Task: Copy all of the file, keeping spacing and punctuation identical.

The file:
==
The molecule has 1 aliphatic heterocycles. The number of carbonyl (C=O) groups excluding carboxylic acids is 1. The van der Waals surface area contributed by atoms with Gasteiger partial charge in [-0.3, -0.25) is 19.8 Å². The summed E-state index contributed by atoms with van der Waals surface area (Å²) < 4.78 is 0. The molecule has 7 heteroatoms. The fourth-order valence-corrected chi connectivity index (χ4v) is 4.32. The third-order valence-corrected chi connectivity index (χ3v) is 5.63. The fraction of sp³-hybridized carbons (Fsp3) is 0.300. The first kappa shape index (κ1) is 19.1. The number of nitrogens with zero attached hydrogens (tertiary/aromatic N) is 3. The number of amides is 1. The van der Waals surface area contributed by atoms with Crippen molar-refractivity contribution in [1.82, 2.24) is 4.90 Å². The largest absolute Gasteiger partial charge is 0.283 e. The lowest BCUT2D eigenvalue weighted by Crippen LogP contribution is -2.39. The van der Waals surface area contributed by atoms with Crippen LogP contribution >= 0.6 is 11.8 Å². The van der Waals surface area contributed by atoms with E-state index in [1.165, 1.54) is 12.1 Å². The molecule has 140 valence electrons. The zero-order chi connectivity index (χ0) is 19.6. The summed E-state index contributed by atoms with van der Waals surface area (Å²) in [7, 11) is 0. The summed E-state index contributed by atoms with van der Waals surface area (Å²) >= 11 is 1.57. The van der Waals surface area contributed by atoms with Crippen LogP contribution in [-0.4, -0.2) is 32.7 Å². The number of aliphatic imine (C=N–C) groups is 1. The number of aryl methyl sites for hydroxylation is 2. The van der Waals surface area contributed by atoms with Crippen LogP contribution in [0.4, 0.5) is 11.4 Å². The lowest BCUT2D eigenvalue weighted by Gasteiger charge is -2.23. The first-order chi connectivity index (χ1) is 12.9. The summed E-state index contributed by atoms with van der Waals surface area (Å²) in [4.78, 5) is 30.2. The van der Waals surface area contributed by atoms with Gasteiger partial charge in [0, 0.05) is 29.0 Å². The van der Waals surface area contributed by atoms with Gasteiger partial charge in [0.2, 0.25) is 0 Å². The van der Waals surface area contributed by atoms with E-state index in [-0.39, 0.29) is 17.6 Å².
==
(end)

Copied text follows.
The molecule has 1 aliphatic heterocycles. The number of carbonyl (C=O) groups excluding carboxylic acids is 1. The van der Waals surface area contributed by atoms with Gasteiger partial charge in [-0.3, -0.25) is 19.8 Å². The summed E-state index contributed by atoms with van der Waals surface area (Å²) < 4.78 is 0. The molecule has 7 heteroatoms. The fourth-order valence-corrected chi connectivity index (χ4v) is 4.32. The third-order valence-corrected chi connectivity index (χ3v) is 5.63. The fraction of sp³-hybridized carbons (Fsp3) is 0.300. The first kappa shape index (κ1) is 19.1. The number of nitrogens with zero attached hydrogens (tertiary/aromatic N) is 3. The number of amides is 1. The van der Waals surface area contributed by atoms with Crippen molar-refractivity contribution in [1.82, 2.24) is 4.90 Å². The largest absolute Gasteiger partial charge is 0.283 e. The lowest BCUT2D eigenvalue weighted by Crippen LogP contribution is -2.39. The van der Waals surface area contributed by atoms with Crippen LogP contribution >= 0.6 is 11.8 Å². The van der Waals surface area contributed by atoms with E-state index in [1.165, 1.54) is 12.1 Å². The molecule has 140 valence electrons. The zero-order chi connectivity index (χ0) is 19.6. The summed E-state index contributed by atoms with van der Waals surface area (Å²) in [7, 11) is 0. The summed E-state index contributed by atoms with van der Waals surface area (Å²) >= 11 is 1.57. The van der Waals surface area contributed by atoms with Crippen LogP contribution in [-0.4, -0.2) is 32.7 Å². The number of aliphatic imine (C=N–C) groups is 1. The number of aryl methyl sites for hydroxylation is 2. The van der Waals surface area contributed by atoms with Crippen LogP contribution in [0.4, 0.5) is 11.4 Å². The lowest BCUT2D eigenvalue weighted by Gasteiger charge is -2.23. The first-order chi connectivity index (χ1) is 12.9. The summed E-state index contributed by atoms with van der Waals surface area (Å²) in [4.78, 5) is 30.2. The van der Waals surface area contributed by atoms with Gasteiger partial charge in [0, 0.05) is 29.0 Å². The van der Waals surface area contributed by atoms with Gasteiger partial charge in [0.2, 0.25) is 0 Å². The van der Waals surface area contributed by atoms with E-state index in [-0.39, 0.29) is 17.6 Å².